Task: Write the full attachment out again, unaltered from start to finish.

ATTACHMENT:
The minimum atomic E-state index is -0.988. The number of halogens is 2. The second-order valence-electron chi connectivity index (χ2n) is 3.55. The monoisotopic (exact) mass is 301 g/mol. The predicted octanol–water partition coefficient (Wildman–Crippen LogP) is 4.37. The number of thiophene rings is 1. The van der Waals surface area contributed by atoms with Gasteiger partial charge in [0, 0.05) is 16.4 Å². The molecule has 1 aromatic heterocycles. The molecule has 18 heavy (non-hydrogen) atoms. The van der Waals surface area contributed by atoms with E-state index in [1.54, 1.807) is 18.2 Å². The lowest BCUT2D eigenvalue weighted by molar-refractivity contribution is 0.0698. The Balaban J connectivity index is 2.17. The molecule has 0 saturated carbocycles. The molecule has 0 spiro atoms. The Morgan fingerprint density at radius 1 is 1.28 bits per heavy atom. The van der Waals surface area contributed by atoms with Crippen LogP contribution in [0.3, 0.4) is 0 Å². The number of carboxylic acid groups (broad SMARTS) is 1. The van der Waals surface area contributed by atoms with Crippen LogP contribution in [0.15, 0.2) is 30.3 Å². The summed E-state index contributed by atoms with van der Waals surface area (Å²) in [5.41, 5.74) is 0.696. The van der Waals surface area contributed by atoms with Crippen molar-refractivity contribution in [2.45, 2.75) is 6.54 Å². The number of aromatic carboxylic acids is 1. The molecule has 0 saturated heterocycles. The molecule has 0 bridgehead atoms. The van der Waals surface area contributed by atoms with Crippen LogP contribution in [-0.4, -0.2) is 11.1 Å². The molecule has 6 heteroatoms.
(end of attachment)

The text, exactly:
The minimum atomic E-state index is -0.988. The number of halogens is 2. The second-order valence-electron chi connectivity index (χ2n) is 3.55. The monoisotopic (exact) mass is 301 g/mol. The predicted octanol–water partition coefficient (Wildman–Crippen LogP) is 4.37. The number of thiophene rings is 1. The van der Waals surface area contributed by atoms with Gasteiger partial charge in [0, 0.05) is 16.4 Å². The molecule has 1 aromatic heterocycles. The molecule has 18 heavy (non-hydrogen) atoms. The van der Waals surface area contributed by atoms with E-state index in [1.54, 1.807) is 18.2 Å². The lowest BCUT2D eigenvalue weighted by molar-refractivity contribution is 0.0698. The Balaban J connectivity index is 2.17. The molecule has 0 saturated carbocycles. The molecule has 0 spiro atoms. The Morgan fingerprint density at radius 1 is 1.28 bits per heavy atom. The van der Waals surface area contributed by atoms with Crippen LogP contribution in [0.3, 0.4) is 0 Å². The number of carboxylic acid groups (broad SMARTS) is 1. The van der Waals surface area contributed by atoms with Crippen LogP contribution in [0.15, 0.2) is 30.3 Å². The summed E-state index contributed by atoms with van der Waals surface area (Å²) in [5.41, 5.74) is 0.696. The van der Waals surface area contributed by atoms with Crippen molar-refractivity contribution in [2.45, 2.75) is 6.54 Å². The number of aromatic carboxylic acids is 1. The molecule has 0 saturated heterocycles. The molecule has 0 bridgehead atoms. The van der Waals surface area contributed by atoms with Crippen LogP contribution in [-0.4, -0.2) is 11.1 Å². The molecule has 6 heteroatoms.